From the aforementioned set piece opening titles director Mendez grabs his audience and reels them in. His pacing is faultless and his direction very much full of style and flair that I'll embaressingly admit that I did not expect from an early Mexican horror movie such as this. The casting is solid enough with worthy mention to Enrique as minor comic relief but it is the performance by German Robles as the spooky Mr Duval (well dammit ok one of the vampires) truly steals the show and I would hope that he would have been revered as much as say Lugosi (with whom his performance rivals) in native Mexico for his delightful portrayal. Classic gothic horror atmospherics and a story that has some nice twists and turns, 'El Vampiro' is one of those vintage gems that you'll be thrilled to discover, especially if you enjoy this scene (and let's face it, who doesn't?)
The main worry that folk have with any old film being released on DVD is that the source prints can often be somewhat lacking, so you're always generally prepared for the worst with this are. Thankfully not so with Mondo Macabro as the old black and white print utilised here looks simply fantastic, sharp and clear with only the merest of inevitable tiny blemishes here and there. The audio is brought to us with two quite differing options; the first being the original audio which I would certainly recommend be your choice (together with the English subtitles) as this retains perfectly the charming creepy atmosphere of the movie as it was always meant to be seen. Of course some of you may be tempted by lazy option of the English audio track but I would seriously advise against it as the monotone drone of the dubbing team suck the soul right out of any atmosphere that the film has - it might perhaps be sufferable though for the beer soaked bad movie effect that this option would be likely to induce. But as always I'm starting to roam, so what about the extra features of this particular Mondo Macabro release?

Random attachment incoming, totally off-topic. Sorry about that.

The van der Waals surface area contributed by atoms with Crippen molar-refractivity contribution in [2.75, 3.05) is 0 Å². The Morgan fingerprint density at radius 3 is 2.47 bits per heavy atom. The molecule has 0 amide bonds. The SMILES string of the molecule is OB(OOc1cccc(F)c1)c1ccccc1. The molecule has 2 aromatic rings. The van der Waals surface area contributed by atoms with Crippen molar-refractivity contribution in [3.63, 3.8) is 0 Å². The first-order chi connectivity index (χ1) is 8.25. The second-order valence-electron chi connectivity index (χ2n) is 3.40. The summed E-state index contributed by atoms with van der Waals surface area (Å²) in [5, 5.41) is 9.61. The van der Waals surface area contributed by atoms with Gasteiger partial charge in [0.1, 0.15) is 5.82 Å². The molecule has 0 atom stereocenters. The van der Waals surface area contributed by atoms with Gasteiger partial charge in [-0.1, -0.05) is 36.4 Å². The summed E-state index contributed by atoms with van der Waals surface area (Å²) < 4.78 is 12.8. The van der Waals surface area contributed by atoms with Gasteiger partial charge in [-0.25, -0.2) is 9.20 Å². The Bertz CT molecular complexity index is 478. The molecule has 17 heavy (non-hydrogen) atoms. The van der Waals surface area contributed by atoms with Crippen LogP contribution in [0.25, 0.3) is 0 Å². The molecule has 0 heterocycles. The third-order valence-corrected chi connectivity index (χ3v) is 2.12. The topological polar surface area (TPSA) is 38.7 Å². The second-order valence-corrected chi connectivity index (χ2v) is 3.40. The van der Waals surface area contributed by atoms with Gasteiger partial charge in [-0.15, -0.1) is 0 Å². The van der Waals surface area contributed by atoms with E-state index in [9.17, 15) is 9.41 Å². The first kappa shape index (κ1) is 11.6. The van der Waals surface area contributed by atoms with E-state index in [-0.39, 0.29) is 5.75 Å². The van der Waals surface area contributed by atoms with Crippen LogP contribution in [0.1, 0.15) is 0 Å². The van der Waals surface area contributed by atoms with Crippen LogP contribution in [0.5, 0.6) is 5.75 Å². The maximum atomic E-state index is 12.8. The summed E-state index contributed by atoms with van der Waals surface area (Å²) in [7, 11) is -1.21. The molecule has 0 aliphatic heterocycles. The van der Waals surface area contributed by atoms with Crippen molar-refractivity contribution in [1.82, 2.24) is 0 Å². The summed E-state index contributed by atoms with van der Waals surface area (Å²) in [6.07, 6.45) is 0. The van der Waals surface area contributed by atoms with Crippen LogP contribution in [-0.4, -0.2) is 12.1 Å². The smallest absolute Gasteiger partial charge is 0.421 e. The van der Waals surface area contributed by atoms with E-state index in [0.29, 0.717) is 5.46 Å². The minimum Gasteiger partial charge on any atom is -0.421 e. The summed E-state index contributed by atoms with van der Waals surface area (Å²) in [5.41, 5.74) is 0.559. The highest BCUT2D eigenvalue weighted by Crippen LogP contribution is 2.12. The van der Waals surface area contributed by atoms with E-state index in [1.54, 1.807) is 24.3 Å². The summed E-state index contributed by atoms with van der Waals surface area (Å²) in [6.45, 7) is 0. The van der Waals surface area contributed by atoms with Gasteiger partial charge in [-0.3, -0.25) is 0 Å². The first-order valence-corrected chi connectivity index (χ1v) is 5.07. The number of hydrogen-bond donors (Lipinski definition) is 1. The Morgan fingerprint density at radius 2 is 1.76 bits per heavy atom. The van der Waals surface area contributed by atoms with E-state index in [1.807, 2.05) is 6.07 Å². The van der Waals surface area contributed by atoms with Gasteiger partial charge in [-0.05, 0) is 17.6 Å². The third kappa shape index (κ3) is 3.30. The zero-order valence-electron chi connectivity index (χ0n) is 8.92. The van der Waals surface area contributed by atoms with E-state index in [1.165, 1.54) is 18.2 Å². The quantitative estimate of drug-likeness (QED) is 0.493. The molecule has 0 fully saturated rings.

Well, outside of the audio options (which I wouldn't really count to be fair) there are only two main bonus features; the first being the very much fun inclusion of the films sequel in photo strip format 'The Vampire's Coffin' - a lengthy onscreen comic book gothic adventure that will possibly get a mixed reception from fans (strange but lots of fun). The other extra is the always welcome inclusion of an episode of the excellent Mondo Macabro TV series, this one being the edition concentrating on Mexican Movies. I've seen these shows several times before (well I love my TV tapes) and have always found them to be some of the most fascinating studies of our favourite genre scene globally out there (if only they could expand on these more!) So while not bursting at the seams, still a solid and admirably presented package that should sate fans of vintage late night gothic shockers.
Another change in direction for the Mondo Macabro team, but another very gratifying release that as well as being essential viewing for fans of the classic Universal Monsters series is an excellent late night horror treat. I loved this film - check it out!
Review by Alan Simpson
|Released by Mondo Macabro|
|Region All - Pal|
|Rated - 18|
|Audio - Optional Spanish or English|
|Subtitles - English|
|Documentary on Mexican horror movies, Photonovel sequel|